Rural migration study participants wanted 0
Dr. Fay Martin wants to dig to the core of rural homelessness, poverty, and youth migration.
Through a government grant the Minden resident and researcher is engaging struggling youth – both those that stayed and those that left rural areas – to suss out the causes of their disadvantage.
Martin intends to interview 60 young people before November, compiling their stories for further analysis.
The emphasis is on looking at why young people leave small towns for the cities only to fall on bad luck and end up in precarious situations.
“Very little work has been done on this,” says Martin, who pitched the research idea to the federal government.
Human Resources and Skills Development Canada is paying for the study, titled To Go or to Stay?, which will examine rural migration in a holistic fashion.
“There’s been very little impetus to explore whether or not [outmigration] is a problem,” she says.
Martin, 69, grew up in rural Alberta and remembers well the urge to leave and redefine one’s self.
“In a sense, wanting to go away from where everyone knows everything about you,” she says.
Youth leave for myriad reasons, but often the choice comes down to employment, education and opportunity.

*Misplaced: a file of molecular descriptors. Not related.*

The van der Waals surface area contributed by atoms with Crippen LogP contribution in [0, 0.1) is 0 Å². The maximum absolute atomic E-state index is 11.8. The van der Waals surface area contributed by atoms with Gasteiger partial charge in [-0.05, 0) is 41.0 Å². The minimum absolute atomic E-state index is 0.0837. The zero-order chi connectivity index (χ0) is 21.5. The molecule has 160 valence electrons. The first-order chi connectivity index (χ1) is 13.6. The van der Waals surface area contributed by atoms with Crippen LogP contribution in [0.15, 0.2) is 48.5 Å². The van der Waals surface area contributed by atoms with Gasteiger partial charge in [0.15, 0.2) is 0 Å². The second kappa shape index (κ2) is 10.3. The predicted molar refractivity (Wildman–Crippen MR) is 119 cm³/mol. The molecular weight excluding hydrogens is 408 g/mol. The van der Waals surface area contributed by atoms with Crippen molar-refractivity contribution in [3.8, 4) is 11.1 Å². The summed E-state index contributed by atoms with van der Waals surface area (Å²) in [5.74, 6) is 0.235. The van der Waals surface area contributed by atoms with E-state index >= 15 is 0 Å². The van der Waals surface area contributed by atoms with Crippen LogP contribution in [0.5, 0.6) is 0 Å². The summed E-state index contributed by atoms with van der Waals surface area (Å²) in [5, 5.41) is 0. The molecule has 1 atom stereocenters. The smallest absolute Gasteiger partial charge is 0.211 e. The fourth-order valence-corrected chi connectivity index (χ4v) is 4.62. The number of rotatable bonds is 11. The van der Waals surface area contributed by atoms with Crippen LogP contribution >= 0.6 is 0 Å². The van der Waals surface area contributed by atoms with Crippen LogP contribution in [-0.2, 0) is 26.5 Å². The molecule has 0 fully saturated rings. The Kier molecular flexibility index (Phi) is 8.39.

Cities offer schools and jobs, but pose financial difficulties that urban youth might not face.
Renting a place while doing studies, for example, can cause extra strain on the rural young person.
Martin is looking for other reasons youth leave along with the factors that kept them from success.
In this stage of her research, she is paying $40 to each participant from Haliburton County, Peterborough County or the City of Kawartha Lakes, excluding the towns of Lindsay and Peterborough. Those in the 25 to 30 year range are of most interest.
The youth must be at risk of homelessness and have lived rurally for 10 years at least before deciding to either stay in the country or move to the city.
Names are kept confidential and personal circumstances will be obscured to maintain privacy.
For simplicity’s sake, the city youth should live in either Peterborough, Lindsay or Toronto.
Once the stories are collected, Martin will take the results to an advisory board, consisting of professionals in the housing, employment, justice and other social services. From that information, they will craft recommendations for practice and policy changes.
Those recommendations will be put to focus groups and then an academic paper will be produced.
To join the study or find out more, contact Fay Martin at 705-457-6912 or email email@example.com.